Design Ideas to Get Inspired
Old-Soul Charm… New-Build Spaces.
We still get calls about these doors featured in Canadian House & Home’s 2008 special issue, Condos, Lofts & Apartments.
Although this would look fantastic in any space, it’s a particularly great and easy way to bring architectural integrity to the otherwise plain interiors of most condos, and best of all when you move you can take them with you! The sleek white contrasts beautifully against the charcoal background, but this would also look stunning with some of our more rustic doors against creamy white walls.
Similar doors (or any number of other over-sized architectural pieces) would also look great as a focal point at the end of a hallway.
Expert Advice before you Buy
Working with Vintage Front Doors
We are the first to admit that finding the right vintage door is not the easiest undertaking; it’s a labour of love and those that understand the value and beauty of old construction and well-seasoned materials are happy to go the extra mile to make our doors work for them. First step: speak to your contractor – some are happy to work with older doors, others prefer the pre-hung variety, and it’s important to have your carpenter on your side! Next step: take measurements of your existing door. If you find one you love that’s not quite the right size, there are some options. Most doors can be cut down in height or augmented in either dimension, particularly if you plan on painting them. Holes can be filled, paint can be stripped, thermal glass can be inserted, and we are happy to refer you to experts that can make all this happen. We sell our doors as-is because everyone has a different plan!
Custom Sizing of Iron to Suit your Needs
When shopping for our antique iron bring your approximate measurements, and know that the sizes of our pieces are not set in stone. In most cases we are able to adjust the pieces you love to suit your needs. This could mean adding a wrought iron border to build out a door panel, splicing two pieces together to make a coffee table, adding some filler sections to a railing, and so on. Many clients also find it handy to bring a photo of their house or front door to help picture what our railings, window panels and door grilles will look like in place.
Shopping for a Mantel
Before you come in to look for a mantel, please measure the actual opening in the wall where your fireplace will go. Besides the width of your chimney, there are fire codes that will determine the minimum size of the mantle. It is a good idea to work with your contractor or whoever is installing your fireplace, as they will be knowledgeable in the fire code allowances.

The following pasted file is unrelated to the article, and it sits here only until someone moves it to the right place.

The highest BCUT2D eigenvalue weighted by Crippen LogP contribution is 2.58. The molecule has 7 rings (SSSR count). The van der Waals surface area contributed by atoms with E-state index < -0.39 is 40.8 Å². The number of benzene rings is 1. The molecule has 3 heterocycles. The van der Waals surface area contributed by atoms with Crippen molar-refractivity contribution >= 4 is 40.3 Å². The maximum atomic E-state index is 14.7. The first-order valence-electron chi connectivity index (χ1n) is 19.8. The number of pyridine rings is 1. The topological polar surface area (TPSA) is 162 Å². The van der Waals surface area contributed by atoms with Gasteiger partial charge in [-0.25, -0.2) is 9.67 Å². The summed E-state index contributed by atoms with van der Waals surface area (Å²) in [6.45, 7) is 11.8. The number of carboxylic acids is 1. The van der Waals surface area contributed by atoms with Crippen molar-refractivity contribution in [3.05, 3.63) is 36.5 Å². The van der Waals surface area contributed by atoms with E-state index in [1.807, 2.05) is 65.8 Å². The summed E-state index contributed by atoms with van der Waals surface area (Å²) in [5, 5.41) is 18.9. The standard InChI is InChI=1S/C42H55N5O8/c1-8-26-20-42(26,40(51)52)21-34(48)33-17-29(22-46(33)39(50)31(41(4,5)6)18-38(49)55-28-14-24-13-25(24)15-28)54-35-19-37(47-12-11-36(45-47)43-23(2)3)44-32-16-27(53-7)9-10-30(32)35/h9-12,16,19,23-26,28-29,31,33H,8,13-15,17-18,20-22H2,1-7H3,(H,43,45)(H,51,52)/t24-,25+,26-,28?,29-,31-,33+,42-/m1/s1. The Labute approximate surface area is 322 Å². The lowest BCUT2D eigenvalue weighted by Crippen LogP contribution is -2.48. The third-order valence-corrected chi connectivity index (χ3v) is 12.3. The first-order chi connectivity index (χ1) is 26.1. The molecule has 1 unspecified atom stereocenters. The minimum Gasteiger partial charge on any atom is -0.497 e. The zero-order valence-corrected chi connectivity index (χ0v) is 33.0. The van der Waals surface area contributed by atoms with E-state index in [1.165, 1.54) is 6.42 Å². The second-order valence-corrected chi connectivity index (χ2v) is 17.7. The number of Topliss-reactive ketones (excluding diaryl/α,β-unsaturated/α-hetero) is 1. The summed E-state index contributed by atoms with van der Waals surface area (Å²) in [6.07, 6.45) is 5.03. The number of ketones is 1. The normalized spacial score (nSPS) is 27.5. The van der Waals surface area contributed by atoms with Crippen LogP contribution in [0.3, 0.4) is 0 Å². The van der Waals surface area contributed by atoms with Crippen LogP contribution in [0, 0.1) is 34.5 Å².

Sizing for Light Fixtures
How do you know what size fixture will fit? The two main spaces that seem to cause the most concern are hallways and dining rooms. For hallways, the rule-of-thumb is that you must leave 7 feet of clearance below the fixture – the height of your ceilings will help you to determine whether you can fit a large chandelier, a small pendant or a flush mount light. For the dining room, the diameter of the fixture should be about 12 inches narrower than the width of your table, and the bottom of the chandelier should be approximately 30 inches above the table. For other rooms, some people use a simple calculation as a guide: for example, if your room is 12′ x 14′, you would add these measurements together to get 26. This number, in inches, is the approximate diameter of the fixture that that will look proportionate in your room (in this case, 26 inches).
Measuring for Registers
When measuring, the opening size is most important, but if the registers will be sunk to be flush with the floor, then the overall size is important too. Whenever possible, it is best to shop for registers before laying new flooring or having existing flooring refinished so that you can be a little flexible for size.
Shopping for Hardware? Be Prepared!
There are no standards when it comes to antique hardware. If you want us to fix something, replace something, or even if you’re starting from scratch, save yourself time and hassles by taking a few measurements before you visit us, and bring in whatever you’re trying to match or replace. We can’t have too much information! Bring in knobs, spindles, set screws, locks, whatever you have. Don’t assume that any knob can fit with any plate or that any spindle will thread into any knob or, if you’re trying to match something, that “you’ll know it when you see it”! Also, locks vary in many different dimensions. Bring in your lock or, if you’re missing one, wrap a piece of paper around your door and do a pencil rubbing: this will tell us how thick your door is, where and how big the holes are, and what size plate is chiselled out on the edge of the door for the latch.